Background: Accurate diagnosis and early detection of complex diseases, such as Parkinson's disease, has the potential to be of great benefit for researchers and clinical practice. We aimed to create a non-invasive, accurate classification model for the diagnosis of Parkinson's disease, which could serve as a basis for future disease prediction studies in longitudinal cohorts. Methods: We developed a model for disease classification using data from the Parkinson's Progression Marker Initiative (PPMI) study for 367 patients with Parkinson's disease and phenotypically typical imaging data and 165 controls without neurological disease. Olfactory function, genetic risk, family history of Parkinson's disease, age, and gender were algorithmically selected by stepwise logistic regression as significant contributors to our classifying model. We then tested the model with data from 825 patients with Parkinson's disease and 261 controls from five independent cohorts with varying recruitment strategies and designs: the Parkinson's Disease Biomarkers Program (PDBP), the Parkinson's Associated Risk Study (PARS), 23andMe, the Longitudinal and Biomarker Study in PD (LABS-PD), and the Morris K Udall Parkinson's Disease Research Center of Excellence cohort (Penn-Udall). Additionally, we used our model to investigate patients who had imaging scans without evidence of dopaminergic deficit (SWEDD). Findings: In the population from PPMI, our initial model correctly distinguished patients with Parkinson's disease from controls at an area under the curve (AUC) of 0·923 (95% CI 0·900-0·946) with high sensitivity (0·834, 95% CI 0·711-0·883) and specificity (0·903, 95% CI 0·824-0·946) at its optimum AUC threshold (0·655). All Hosmer-Lemeshow simulations suggested that when parsed into random subgroups, the subgroup data matched that of the overall cohort. External validation showed good classification of Parkinson's disease, with AUCs of 0·894 (95% CI 0·867-0·921) in the PDBP cohort, 0·998 (0·992-1·000) in PARS, 0·955 (no 95% CI available) in 23andMe, 0·929 (0·896-0·962) in LABS-PD, and 0·939 (0·891-0·986) in the Penn-Udall cohort. Four of 17 SWEDD participants who our model classified as having Parkinson's disease converted to Parkinson's disease within 1 year, whereas only one of 38 SWEDD participants who were not classified as having Parkinson's disease underwent conversion (test of proportions, p=0·003). Interpretation: Our model provides a potential new approach to distinguish participants with Parkinson's disease from controls. If the model can also identify individuals with prodromal or preclinical Parkinson's disease in prospective cohorts, it could facilitate identification of biomarkers and interventions. Funding: National Institute on Aging, National Institute of Neurological Disorders and Stroke, and the Michael J Fox Foundation. © 2015 Elsevier Ltd. Source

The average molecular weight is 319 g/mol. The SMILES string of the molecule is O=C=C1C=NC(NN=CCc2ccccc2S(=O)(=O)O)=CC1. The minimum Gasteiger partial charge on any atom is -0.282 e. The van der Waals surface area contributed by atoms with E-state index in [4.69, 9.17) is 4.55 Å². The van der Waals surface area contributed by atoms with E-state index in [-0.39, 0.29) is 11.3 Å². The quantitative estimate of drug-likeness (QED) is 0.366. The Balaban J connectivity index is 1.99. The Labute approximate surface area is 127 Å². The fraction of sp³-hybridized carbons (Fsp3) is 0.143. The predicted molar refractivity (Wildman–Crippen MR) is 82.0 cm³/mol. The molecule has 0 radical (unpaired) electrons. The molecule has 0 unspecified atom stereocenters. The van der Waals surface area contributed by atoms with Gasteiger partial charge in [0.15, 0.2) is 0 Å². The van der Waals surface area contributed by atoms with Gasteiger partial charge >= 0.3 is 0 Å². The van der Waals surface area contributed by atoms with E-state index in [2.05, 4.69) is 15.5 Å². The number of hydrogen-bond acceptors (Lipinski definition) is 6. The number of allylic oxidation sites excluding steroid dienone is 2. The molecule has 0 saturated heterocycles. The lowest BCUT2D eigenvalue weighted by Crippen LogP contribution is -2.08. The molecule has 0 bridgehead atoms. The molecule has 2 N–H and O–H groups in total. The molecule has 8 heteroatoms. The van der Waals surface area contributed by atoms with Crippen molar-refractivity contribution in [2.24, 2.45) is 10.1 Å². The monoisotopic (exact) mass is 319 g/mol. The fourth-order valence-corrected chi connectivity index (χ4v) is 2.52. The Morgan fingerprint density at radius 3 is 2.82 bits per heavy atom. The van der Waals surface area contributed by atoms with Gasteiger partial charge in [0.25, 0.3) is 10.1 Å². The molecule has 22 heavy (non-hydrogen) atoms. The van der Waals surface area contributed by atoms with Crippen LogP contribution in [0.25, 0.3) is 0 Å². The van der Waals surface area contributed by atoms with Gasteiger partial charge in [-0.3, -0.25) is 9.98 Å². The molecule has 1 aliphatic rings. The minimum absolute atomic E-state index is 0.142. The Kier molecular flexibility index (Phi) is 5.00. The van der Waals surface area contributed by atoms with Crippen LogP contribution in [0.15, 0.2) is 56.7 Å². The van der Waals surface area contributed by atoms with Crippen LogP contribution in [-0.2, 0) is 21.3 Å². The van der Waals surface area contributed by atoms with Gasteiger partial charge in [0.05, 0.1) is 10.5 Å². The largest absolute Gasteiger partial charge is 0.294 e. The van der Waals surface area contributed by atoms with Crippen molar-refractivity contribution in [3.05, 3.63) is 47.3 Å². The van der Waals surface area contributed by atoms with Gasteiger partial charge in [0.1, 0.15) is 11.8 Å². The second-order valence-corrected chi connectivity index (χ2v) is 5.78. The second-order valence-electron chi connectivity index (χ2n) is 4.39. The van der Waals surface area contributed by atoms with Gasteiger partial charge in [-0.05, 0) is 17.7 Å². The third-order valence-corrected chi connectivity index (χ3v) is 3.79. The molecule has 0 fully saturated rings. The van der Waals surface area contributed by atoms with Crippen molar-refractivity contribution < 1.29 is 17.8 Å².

Heilmann S.,University of Bonn | Kiefer A.K.,23 and Me | Fricker N.,University of Bonn | Drichel D.,German Center for Neurodegenerative Diseases | And 24 more authors.
Journal of Investigative Dermatology

The pathogenesis of androgenetic alopecia (AGA, male-pattern baldness) is driven by androgens, and genetic predisposition is the major prerequisite. Candidate gene and genome-wide association studies have reported that single-nucleotide polymorphisms (SNPs) at eight different genomic loci are associated with AGA development. However, a significant fraction of the overall heritable risk still awaits identification. Furthermore, the understanding of the pathophysiology of AGA is incomplete, and each newly associated locus may provide novel insights into contributing biological pathways. The aim of this study was to identify unknown AGA risk loci by replicating SNPs at the 12 genomic loci that showed suggestive association (5 × 10-8 Source